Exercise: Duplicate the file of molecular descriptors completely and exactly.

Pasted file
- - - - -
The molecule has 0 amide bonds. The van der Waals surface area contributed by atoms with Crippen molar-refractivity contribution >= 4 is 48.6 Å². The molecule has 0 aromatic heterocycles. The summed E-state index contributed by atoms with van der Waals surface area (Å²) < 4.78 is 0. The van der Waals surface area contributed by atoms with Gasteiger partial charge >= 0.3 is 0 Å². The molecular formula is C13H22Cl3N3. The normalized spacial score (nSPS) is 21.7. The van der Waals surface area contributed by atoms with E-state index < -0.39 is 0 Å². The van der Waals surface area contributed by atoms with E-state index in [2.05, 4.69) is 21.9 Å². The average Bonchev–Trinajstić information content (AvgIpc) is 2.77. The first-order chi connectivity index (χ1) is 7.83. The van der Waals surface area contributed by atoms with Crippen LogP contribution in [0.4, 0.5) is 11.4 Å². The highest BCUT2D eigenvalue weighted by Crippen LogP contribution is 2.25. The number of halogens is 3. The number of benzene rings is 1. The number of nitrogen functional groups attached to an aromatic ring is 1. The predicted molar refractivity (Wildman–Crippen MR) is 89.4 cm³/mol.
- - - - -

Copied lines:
The molecule has 0 amide bonds. The van der Waals surface area contributed by atoms with Crippen molar-refractivity contribution >= 4 is 48.6 Å². The molecule has 0 aromatic heterocycles. The summed E-state index contributed by atoms with van der Waals surface area (Å²) < 4.78 is 0. The van der Waals surface area contributed by atoms with Gasteiger partial charge >= 0.3 is 0 Å². The molecular formula is C13H22Cl3N3. The normalized spacial score (nSPS) is 21.7. The van der Waals surface area contributed by atoms with E-state index < -0.39 is 0 Å². The van der Waals surface area contributed by atoms with E-state index in [2.05, 4.69) is 21.9 Å². The average Bonchev–Trinajstić information content (AvgIpc) is 2.77. The first-order chi connectivity index (χ1) is 7.83. The van der Waals surface area contributed by atoms with Crippen LogP contribution in [0.4, 0.5) is 11.4 Å². The highest BCUT2D eigenvalue weighted by Crippen LogP contribution is 2.25. The number of halogens is 3. The number of benzene rings is 1. The number of nitrogen functional groups attached to an aromatic ring is 1. The predicted molar refractivity (Wildman–Crippen MR) is 89.4 cm³/mol.